Can the Southwest Effect Help Grow Traffic?


Mar. 11 2016, Published 4:07 p.m. ET

Traffic growth lags capacity

For February 2016, Southwest Airlines (LUV) traffic grew by 13% year-over-year (or YoY). This is slightly lower than its capacity growth of 15% YoY for all of 2015. For January 2016, LUV saw an 11% YoY growth in its traffic.

This is higher than its legacy peers such as American Airlines (AAL), United Continental (UAL) and Delta Air Lines (DAL). This is not surprising, as LUV has been the fastest growing airline for decades. This was accomplished by offering flights in smaller cities where larger airlines were absent and then offering lower fares than its competitors in new markets. This phenomenon became known in the industry as the Southwest Effect. Ultra-low-cost carriers such as Spirit Airlines (SAVE) and Allegiant Travel (ALGT) now seem to have taken LUV’s place.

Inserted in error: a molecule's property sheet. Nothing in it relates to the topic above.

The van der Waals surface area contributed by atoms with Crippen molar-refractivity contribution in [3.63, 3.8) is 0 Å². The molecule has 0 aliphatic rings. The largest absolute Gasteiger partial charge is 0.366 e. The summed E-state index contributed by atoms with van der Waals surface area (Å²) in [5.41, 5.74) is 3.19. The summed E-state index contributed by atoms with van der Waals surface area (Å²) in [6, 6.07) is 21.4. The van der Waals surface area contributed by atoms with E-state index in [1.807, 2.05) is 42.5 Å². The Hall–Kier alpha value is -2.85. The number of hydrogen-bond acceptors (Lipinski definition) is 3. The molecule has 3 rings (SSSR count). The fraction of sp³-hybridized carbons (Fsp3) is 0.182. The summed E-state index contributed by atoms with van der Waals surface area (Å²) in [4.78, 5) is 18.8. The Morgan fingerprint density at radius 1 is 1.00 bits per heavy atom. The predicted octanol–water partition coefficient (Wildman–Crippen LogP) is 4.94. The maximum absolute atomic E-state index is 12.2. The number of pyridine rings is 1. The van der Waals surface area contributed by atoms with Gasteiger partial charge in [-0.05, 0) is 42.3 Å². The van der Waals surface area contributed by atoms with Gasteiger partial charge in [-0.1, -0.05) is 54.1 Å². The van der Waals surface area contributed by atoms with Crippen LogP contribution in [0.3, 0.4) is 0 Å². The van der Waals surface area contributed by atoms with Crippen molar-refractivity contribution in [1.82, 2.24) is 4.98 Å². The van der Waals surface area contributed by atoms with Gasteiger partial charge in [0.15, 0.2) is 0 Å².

However, LUV still has some edge over legacy carriers, such as its recent entry into international markets using the Southwest Effect.

An airline’s traffic is measured by revenue passenger miles (or RPM). RPM is the number of passengers multiplied by the total distance traveled.

Southwest Airlines’ (LUV) traffic for 2015 increased an average of 9% YoY, which is higher than its capacity growth of 7.3% YoY.

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Growing global economy helps

Research by IATA (International Air Transport Association) has found that passenger travel demand closely tracks global economic growth.

For 2016, IMF (International Monetary Fund) forecasts world GDP (gross domestic product) to grow by 3.6%, adjusted for inflation. This is higher than the 3.1% growth estimated for 2015. On the back of this, IATA expects another good year for passenger travel with demand expected to grow by 6.9% compared to 6.7% growth projected for 2015.


Past trends suggest that growing GDP along with lower airfares should provide LUV with the required boost in traffic.

Southwest Airlines forms 1% of the iShares Russell Mid-Cap Growth ETF (IWP).


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